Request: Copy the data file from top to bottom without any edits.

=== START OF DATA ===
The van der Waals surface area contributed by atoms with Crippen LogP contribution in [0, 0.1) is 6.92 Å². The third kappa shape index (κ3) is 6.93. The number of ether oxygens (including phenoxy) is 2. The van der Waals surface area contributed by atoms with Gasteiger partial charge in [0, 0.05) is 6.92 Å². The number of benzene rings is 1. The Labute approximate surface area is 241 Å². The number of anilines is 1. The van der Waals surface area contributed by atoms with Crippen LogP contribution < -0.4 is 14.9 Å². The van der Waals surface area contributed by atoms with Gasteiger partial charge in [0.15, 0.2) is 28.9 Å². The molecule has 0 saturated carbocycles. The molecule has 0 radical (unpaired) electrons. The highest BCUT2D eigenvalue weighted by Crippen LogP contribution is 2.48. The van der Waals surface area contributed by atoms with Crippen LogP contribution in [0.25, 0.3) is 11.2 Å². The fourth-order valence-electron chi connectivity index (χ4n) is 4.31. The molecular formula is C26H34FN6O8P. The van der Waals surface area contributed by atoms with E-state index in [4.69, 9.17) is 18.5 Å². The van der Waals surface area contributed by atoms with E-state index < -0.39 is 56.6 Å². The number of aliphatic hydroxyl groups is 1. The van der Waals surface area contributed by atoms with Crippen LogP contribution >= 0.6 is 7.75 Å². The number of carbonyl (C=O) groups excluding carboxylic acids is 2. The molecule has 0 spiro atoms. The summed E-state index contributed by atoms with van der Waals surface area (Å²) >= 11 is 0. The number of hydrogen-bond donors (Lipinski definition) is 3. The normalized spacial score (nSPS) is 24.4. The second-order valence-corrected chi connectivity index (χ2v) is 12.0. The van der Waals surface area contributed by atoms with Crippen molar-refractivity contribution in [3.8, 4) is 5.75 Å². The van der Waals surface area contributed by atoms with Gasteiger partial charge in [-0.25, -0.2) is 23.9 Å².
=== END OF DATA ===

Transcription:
The van der Waals surface area contributed by atoms with Crippen LogP contribution in [0, 0.1) is 6.92 Å². The third kappa shape index (κ3) is 6.93. The number of ether oxygens (including phenoxy) is 2. The van der Waals surface area contributed by atoms with Gasteiger partial charge in [0, 0.05) is 6.92 Å². The number of benzene rings is 1. The Labute approximate surface area is 241 Å². The number of anilines is 1. The van der Waals surface area contributed by atoms with Crippen LogP contribution < -0.4 is 14.9 Å². The van der Waals surface area contributed by atoms with Gasteiger partial charge in [0.15, 0.2) is 28.9 Å². The molecule has 0 saturated carbocycles. The molecule has 0 radical (unpaired) electrons. The highest BCUT2D eigenvalue weighted by Crippen LogP contribution is 2.48. The van der Waals surface area contributed by atoms with Crippen LogP contribution in [0.25, 0.3) is 11.2 Å². The fourth-order valence-electron chi connectivity index (χ4n) is 4.31. The molecular formula is C26H34FN6O8P. The van der Waals surface area contributed by atoms with E-state index in [4.69, 9.17) is 18.5 Å². The van der Waals surface area contributed by atoms with E-state index < -0.39 is 56.6 Å². The number of aliphatic hydroxyl groups is 1. The van der Waals surface area contributed by atoms with Crippen LogP contribution >= 0.6 is 7.75 Å². The number of carbonyl (C=O) groups excluding carboxylic acids is 2. The molecule has 0 spiro atoms. The summed E-state index contributed by atoms with van der Waals surface area (Å²) >= 11 is 0. The number of hydrogen-bond donors (Lipinski definition) is 3. The normalized spacial score (nSPS) is 24.4. The second-order valence-corrected chi connectivity index (χ2v) is 12.0. The van der Waals surface area contributed by atoms with Crippen molar-refractivity contribution in [3.8, 4) is 5.75 Å². The van der Waals surface area contributed by atoms with Gasteiger partial charge in [-0.25, -0.2) is 23.9 Å².